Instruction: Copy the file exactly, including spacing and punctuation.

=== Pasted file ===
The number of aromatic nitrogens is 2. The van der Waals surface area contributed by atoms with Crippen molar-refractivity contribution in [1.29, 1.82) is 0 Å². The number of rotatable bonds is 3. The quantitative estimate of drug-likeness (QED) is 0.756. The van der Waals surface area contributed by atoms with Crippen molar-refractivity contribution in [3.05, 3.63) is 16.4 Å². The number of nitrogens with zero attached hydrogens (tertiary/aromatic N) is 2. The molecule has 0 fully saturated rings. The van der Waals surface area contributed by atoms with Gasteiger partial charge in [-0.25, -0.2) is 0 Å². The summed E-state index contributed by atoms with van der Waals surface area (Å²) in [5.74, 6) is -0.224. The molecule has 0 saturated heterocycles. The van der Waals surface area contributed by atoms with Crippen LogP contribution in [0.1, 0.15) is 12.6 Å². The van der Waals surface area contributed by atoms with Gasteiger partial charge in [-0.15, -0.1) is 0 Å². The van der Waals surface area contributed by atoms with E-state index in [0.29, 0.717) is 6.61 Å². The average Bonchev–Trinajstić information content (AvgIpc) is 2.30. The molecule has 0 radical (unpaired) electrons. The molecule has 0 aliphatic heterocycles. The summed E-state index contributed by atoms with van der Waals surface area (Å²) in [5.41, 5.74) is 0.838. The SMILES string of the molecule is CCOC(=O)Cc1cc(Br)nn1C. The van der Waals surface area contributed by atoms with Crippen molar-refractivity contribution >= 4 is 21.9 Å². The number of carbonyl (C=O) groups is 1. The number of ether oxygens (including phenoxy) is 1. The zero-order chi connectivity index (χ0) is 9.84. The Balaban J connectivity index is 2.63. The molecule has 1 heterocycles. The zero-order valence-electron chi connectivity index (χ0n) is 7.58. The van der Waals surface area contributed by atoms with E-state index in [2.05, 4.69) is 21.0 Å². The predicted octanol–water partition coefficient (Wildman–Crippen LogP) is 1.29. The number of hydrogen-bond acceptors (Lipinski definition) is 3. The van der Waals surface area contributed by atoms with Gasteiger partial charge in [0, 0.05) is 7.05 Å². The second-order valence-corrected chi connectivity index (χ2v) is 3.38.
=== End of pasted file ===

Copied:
The number of aromatic nitrogens is 2. The van der Waals surface area contributed by atoms with Crippen molar-refractivity contribution in [1.29, 1.82) is 0 Å². The number of rotatable bonds is 3. The quantitative estimate of drug-likeness (QED) is 0.756. The van der Waals surface area contributed by atoms with Crippen molar-refractivity contribution in [3.05, 3.63) is 16.4 Å². The number of nitrogens with zero attached hydrogens (tertiary/aromatic N) is 2. The molecule has 0 fully saturated rings. The van der Waals surface area contributed by atoms with Gasteiger partial charge in [-0.25, -0.2) is 0 Å². The summed E-state index contributed by atoms with van der Waals surface area (Å²) in [5.74, 6) is -0.224. The molecule has 0 saturated heterocycles. The van der Waals surface area contributed by atoms with Crippen LogP contribution in [0.1, 0.15) is 12.6 Å². The van der Waals surface area contributed by atoms with Gasteiger partial charge in [-0.15, -0.1) is 0 Å². The van der Waals surface area contributed by atoms with E-state index in [0.29, 0.717) is 6.61 Å². The average Bonchev–Trinajstić information content (AvgIpc) is 2.30. The molecule has 0 radical (unpaired) electrons. The molecule has 0 aliphatic heterocycles. The summed E-state index contributed by atoms with van der Waals surface area (Å²) in [5.41, 5.74) is 0.838. The SMILES string of the molecule is CCOC(=O)Cc1cc(Br)nn1C. The van der Waals surface area contributed by atoms with Crippen molar-refractivity contribution >= 4 is 21.9 Å². The number of carbonyl (C=O) groups is 1. The number of ether oxygens (including phenoxy) is 1. The zero-order chi connectivity index (χ0) is 9.84. The Balaban J connectivity index is 2.63. The molecule has 1 heterocycles. The zero-order valence-electron chi connectivity index (χ0n) is 7.58. The van der Waals surface area contributed by atoms with E-state index in [2.05, 4.69) is 21.0 Å². The predicted octanol–water partition coefficient (Wildman–Crippen LogP) is 1.29. The number of hydrogen-bond acceptors (Lipinski definition) is 3. The van der Waals surface area contributed by atoms with Gasteiger partial charge in [0, 0.05) is 7.05 Å². The second-order valence-corrected chi connectivity index (χ2v) is 3.38.